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“Insanity runs in my family. It practically gallops!”
“Arsenic and Old Lace” is being produced by the Central Kentucky Community Theatre at the Opera House in Springfield. It’s a classic screwball comedy that ran on Broadway for three-and-a-half years and was later released as a 1944 Cary Grant film by the same title.
This production of local adult performers will be showing Friday and Saturday (Feb. 10, 11, 17 and 18) at 7 p.m. and on Sunday (Feb. 12 and 19) at 2 p.m.
“Arsenic and Old Lace” is a hilarious play, perfect for people of all ages. The story is about Mortimer Brewster, the youngest of three brothers who were raised by two dear, but eccentric, spinster aunts, who have a nasty little habit of “putting poor souls” out of their misery with a little arsenic-laced elderberry wine.
Mortimer’s getting married to his fiancé, Elaine Harper, but is delayed on their honeymoon when he finds his two screwy aunts have been bumping off people in their house.
The aunts then have his crazy brother, who thinks he’s a bugle blowing Teddy Roosevelt, bury the victims in the “Panama Canal” (cellar). They even hold thoughtful funeral ceremonies for them.
Mortimer goes from a nice, normal, newlywed to a nervous, neurotic mess as he tries to figure a way out of the predicament his well-meaning aunts have placed them all in.
But that’s not all.
You also throw in another brother, Jonathan Brewster, who is a psychopathic killer and his slightly intoxicated plastic surgeon cohort, Dr. Herman Einstein, and you’ll be laughing the entire way through this well-written play while wondering who isn’t crazy.
I talked to some of the actors in this play recently.
Dr. Atam Abbi, everyone knows Dr. Abbi from the ER at Spring View Hospital and the River of Life Church of Springfield, plays Dr. Herman Einstein.
The first question that I had for Dr. Abbi was “How do you find the time to do this when you have such a mentally demanding job and a grueling schedule?”
I’ve interviewed a lot of local actors over the years, and I can tell you guys that working on a play is a very big commitment of work and time.
These plays at the Opera House are not just slapped together by any means. So, to me, I couldn’t imagine Dr. Abbi wanting to do something like this mental exercise in what little free time that he has.
Dr. Abbi said you “must have a passion for it.”
It turns out that he caught the acting bug in high school and it took. He enjoys the challenge of it all and believe me, it is a challenge. Dr. Abbi also noted that theater can be great for young people in school.
He said, “A lot is done in sports, but it’s great to have something small like this as an alternative for our youth.”
Debbie Williams plays Mortimer’s fiancé, Elaine Harper. Debbie is a newcomer to Springfield and hails from London, Kentucky. She said she’s always been a movie critic at heart and has been fascinated by acting forever.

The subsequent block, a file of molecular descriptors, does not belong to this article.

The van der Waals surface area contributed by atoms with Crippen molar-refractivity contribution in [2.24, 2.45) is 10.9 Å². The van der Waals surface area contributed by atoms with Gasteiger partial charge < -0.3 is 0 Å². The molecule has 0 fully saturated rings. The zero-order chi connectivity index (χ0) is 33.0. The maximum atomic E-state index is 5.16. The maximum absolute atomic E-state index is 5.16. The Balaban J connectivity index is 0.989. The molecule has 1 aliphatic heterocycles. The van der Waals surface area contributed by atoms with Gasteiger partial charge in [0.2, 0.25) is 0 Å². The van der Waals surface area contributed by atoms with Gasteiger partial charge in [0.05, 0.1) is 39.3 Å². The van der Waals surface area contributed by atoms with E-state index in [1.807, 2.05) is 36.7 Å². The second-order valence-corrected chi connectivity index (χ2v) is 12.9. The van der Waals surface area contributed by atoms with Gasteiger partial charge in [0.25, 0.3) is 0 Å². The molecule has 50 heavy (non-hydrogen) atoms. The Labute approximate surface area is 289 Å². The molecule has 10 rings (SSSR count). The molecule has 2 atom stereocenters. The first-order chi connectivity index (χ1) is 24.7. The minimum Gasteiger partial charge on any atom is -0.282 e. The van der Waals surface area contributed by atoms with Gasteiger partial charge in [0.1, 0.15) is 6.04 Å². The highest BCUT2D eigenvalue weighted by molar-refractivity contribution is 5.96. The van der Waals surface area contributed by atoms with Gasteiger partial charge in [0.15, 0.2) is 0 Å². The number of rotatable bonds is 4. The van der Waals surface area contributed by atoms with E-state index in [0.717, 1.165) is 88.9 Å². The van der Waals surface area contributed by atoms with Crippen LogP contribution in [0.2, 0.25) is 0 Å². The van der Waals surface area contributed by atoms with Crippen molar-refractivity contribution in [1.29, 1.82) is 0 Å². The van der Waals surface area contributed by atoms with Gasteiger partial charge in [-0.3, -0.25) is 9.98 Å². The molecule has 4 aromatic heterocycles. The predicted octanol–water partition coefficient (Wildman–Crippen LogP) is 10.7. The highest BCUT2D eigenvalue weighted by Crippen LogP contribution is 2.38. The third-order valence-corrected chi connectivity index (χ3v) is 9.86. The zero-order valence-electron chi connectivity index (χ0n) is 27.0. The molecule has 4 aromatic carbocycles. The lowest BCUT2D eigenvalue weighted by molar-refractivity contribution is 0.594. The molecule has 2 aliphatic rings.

Debbie took drama in high school and has been hooked on it ever since. The Central Kentucky Community Theatre in Springfield is always looking for more local adults of all ages that want to participate in their numerous productions. So, Debbie decided to take a shot at it after coming here and appeared in her first play back in the fall.
Debbie is a mother and jokingly said, “I have a daughter, so if I’m going to have drama in my life, I might as well participate in theater.”
Another player in this production is high school junior Blake Blandford (son of Brian and Connie Blandford) of Marion County. He’s playing Police Officer O’Hara.
Blake is a very athletic-looking young man with previous experience in the sports of swimming and cross country. He also took drama in high school.
Blake heard about the Central Kentucky Community Theatre program for youth through friends, and wanted to try something different. This is his first play.
Finally, I talked with Marion County High School senior Alex Mattingly (son of Robert and Cindy Mattingly) who is playing Police Officer Brophy. Alex has been a part of the Central Kentucky Community Theatre from the very beginning of it’s existence, playing every role imaginable, and is now in his last year.
He told me he was initially dragged into theater by his dad and then grew to love it.
Alex’s favorite production was the musical “Les Misérables.” He said it was a play where everyone seemed to connect with their role.
Alex is unsure of the future after high school, but is leaning toward eventually attending the University of Kentucky law school for a profession in the legal arena.
You know I’ve interviewed a lot of young people over the years and found each experience to be unique. Alex was no different.
He’s a very serious student that seems to have a real inclination toward the arts in all its forms, from music to drawings to theater.
Even when Alex speaks it’s with a very thoughtful determination at accuracy toward what he’s trying to express. Each word seems to be carefully weighed.
You know, Alex, I can see you as a lawyer one day, and as lawyers frequently do, become a new breed of politician that our society so needs now more than ever before. One with a heart and soul for humanity, that actually says what he means and means what he says after a mature consideration of all its consequences.
Good luck, young man.
So, come on down and see these actors and the rest of the cast for “Arsenic and Old Lace,” but remember one piece of advice.
Avoid the elderberry wine if offered.
Otherwise, you might end up planted in the “Panama Canal.”